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Increasing vaccine thermal stability with PEG-based hydrogels August 24,2022.

Nearly half of all vaccines go to waste due to the strict temperature regulation needed throughout the manufacturing process and vaccine administration, meaning they need to be refrigerated to remain effective. To mitigate this, researchers from ETH Zurich (Germany) in collaboration with Nanoly Bioscience (CO, USA) have developed a new hydrogel to package vaccines and increase their thermal stability.


The hydrogel is based on a biocompatible synthetic polymer, polyethylene glycol (PEG), that acts like a molecular Tupperware, keeping large complex molecules separated from each other, like the proteins found in vaccines, antibodies and gene therapies.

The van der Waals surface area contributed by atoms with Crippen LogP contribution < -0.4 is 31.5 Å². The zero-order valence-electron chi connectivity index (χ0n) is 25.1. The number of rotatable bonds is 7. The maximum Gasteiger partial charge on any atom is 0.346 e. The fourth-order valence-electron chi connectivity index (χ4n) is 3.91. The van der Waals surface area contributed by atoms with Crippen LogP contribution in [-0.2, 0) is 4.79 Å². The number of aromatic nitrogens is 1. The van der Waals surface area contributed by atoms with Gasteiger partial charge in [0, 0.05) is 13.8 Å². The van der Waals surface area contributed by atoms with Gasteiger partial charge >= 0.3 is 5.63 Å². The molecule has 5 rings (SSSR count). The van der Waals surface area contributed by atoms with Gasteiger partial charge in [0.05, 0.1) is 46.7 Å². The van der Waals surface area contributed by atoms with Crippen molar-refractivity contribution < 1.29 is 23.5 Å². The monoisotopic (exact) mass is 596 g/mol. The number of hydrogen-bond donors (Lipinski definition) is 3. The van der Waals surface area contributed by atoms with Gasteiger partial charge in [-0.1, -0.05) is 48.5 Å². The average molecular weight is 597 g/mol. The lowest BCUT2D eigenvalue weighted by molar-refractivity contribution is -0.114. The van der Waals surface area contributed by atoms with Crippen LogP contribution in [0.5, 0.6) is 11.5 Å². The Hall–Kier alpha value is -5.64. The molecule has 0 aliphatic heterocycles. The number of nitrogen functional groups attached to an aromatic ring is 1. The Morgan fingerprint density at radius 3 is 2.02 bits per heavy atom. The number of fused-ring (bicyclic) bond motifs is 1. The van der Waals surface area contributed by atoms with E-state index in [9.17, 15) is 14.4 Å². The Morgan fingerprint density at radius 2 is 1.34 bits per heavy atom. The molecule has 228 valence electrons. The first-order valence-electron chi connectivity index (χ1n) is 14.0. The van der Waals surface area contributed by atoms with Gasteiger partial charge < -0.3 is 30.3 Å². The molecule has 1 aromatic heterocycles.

In vaccines, the PEG-based hydrogel encapsulates proteins enabling them to withstand a higher range of temperature fluctuations by preventing them from aggregating together. Without the packaging, cold chain vaccines tend to withstand a temperature range of 2°C – 8°C (35°F – 45°F). With this reversible packaging system, the temperature range is increased to 25°C – 65°C (75°F – 150°F).


The hydrogel capitalizes on dynamic covalent bonds, creating a reversible platform that can easily release the proteins from their Tupperware box by adding a simple sugar solution. This means vaccines can be easily recovered at their point of use.  


The PEG-based hydrogel could yield economic benefits by reducing the costs and health risks that are associated with cold supply chains and mean more funding can be put towards the production of vaccines.  


Before this molecular Tupperware can be rolled out, safety studies and clinical trials are needed. Until then, the technology could be used in a variety of ways including transporting heat-sensitive enzymes used in cancer research or protein molecules in research lab settings.  



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